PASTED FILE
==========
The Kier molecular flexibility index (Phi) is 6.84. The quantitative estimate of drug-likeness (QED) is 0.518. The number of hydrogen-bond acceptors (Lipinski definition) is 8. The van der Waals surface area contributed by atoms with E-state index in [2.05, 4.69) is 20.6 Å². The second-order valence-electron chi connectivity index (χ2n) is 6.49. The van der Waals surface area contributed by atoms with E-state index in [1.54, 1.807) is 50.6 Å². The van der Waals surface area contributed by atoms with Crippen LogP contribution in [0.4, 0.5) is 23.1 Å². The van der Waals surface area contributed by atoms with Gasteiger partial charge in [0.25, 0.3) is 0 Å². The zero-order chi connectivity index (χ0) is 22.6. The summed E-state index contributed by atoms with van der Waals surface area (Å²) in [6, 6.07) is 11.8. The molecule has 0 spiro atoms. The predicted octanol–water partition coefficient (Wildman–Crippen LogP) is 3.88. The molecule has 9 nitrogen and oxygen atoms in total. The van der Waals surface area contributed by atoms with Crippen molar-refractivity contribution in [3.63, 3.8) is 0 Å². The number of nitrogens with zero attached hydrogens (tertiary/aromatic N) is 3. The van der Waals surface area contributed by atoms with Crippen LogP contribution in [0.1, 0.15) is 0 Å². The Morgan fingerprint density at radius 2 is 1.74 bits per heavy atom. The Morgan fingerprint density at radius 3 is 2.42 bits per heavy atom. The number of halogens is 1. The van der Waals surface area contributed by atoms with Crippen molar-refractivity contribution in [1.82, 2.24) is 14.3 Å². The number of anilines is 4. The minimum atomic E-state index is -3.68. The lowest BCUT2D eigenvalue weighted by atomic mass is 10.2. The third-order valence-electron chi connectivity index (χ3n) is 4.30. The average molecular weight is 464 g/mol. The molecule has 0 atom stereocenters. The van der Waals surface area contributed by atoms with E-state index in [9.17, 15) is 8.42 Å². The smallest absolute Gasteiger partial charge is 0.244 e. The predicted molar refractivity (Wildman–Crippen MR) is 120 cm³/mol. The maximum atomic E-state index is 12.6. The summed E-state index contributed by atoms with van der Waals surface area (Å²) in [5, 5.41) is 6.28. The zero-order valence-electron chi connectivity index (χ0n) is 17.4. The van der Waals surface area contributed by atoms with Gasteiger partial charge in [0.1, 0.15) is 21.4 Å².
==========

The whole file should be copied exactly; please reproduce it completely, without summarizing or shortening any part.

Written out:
The Kier molecular flexibility index (Phi) is 6.84. The quantitative estimate of drug-likeness (QED) is 0.518. The number of hydrogen-bond acceptors (Lipinski definition) is 8. The van der Waals surface area contributed by atoms with E-state index in [2.05, 4.69) is 20.6 Å². The second-order valence-electron chi connectivity index (χ2n) is 6.49. The van der Waals surface area contributed by atoms with E-state index in [1.54, 1.807) is 50.6 Å². The van der Waals surface area contributed by atoms with Crippen LogP contribution in [0.4, 0.5) is 23.1 Å². The van der Waals surface area contributed by atoms with Gasteiger partial charge in [0.25, 0.3) is 0 Å². The zero-order chi connectivity index (χ0) is 22.6. The summed E-state index contributed by atoms with van der Waals surface area (Å²) in [6, 6.07) is 11.8. The molecule has 0 spiro atoms. The predicted octanol–water partition coefficient (Wildman–Crippen LogP) is 3.88. The molecule has 9 nitrogen and oxygen atoms in total. The van der Waals surface area contributed by atoms with Crippen molar-refractivity contribution in [3.63, 3.8) is 0 Å². The number of nitrogens with zero attached hydrogens (tertiary/aromatic N) is 3. The van der Waals surface area contributed by atoms with Crippen LogP contribution in [0.1, 0.15) is 0 Å². The Morgan fingerprint density at radius 2 is 1.74 bits per heavy atom. The Morgan fingerprint density at radius 3 is 2.42 bits per heavy atom. The number of halogens is 1. The van der Waals surface area contributed by atoms with Crippen molar-refractivity contribution in [1.82, 2.24) is 14.3 Å². The number of anilines is 4. The minimum atomic E-state index is -3.68. The lowest BCUT2D eigenvalue weighted by atomic mass is 10.2. The third-order valence-electron chi connectivity index (χ3n) is 4.30. The average molecular weight is 464 g/mol. The molecule has 0 atom stereocenters. The van der Waals surface area contributed by atoms with E-state index in [9.17, 15) is 8.42 Å². The smallest absolute Gasteiger partial charge is 0.244 e. The predicted molar refractivity (Wildman–Crippen MR) is 120 cm³/mol. The maximum atomic E-state index is 12.6. The summed E-state index contributed by atoms with van der Waals surface area (Å²) in [5, 5.41) is 6.28. The zero-order valence-electron chi connectivity index (χ0n) is 17.4. The van der Waals surface area contributed by atoms with Gasteiger partial charge in [0.1, 0.15) is 21.4 Å².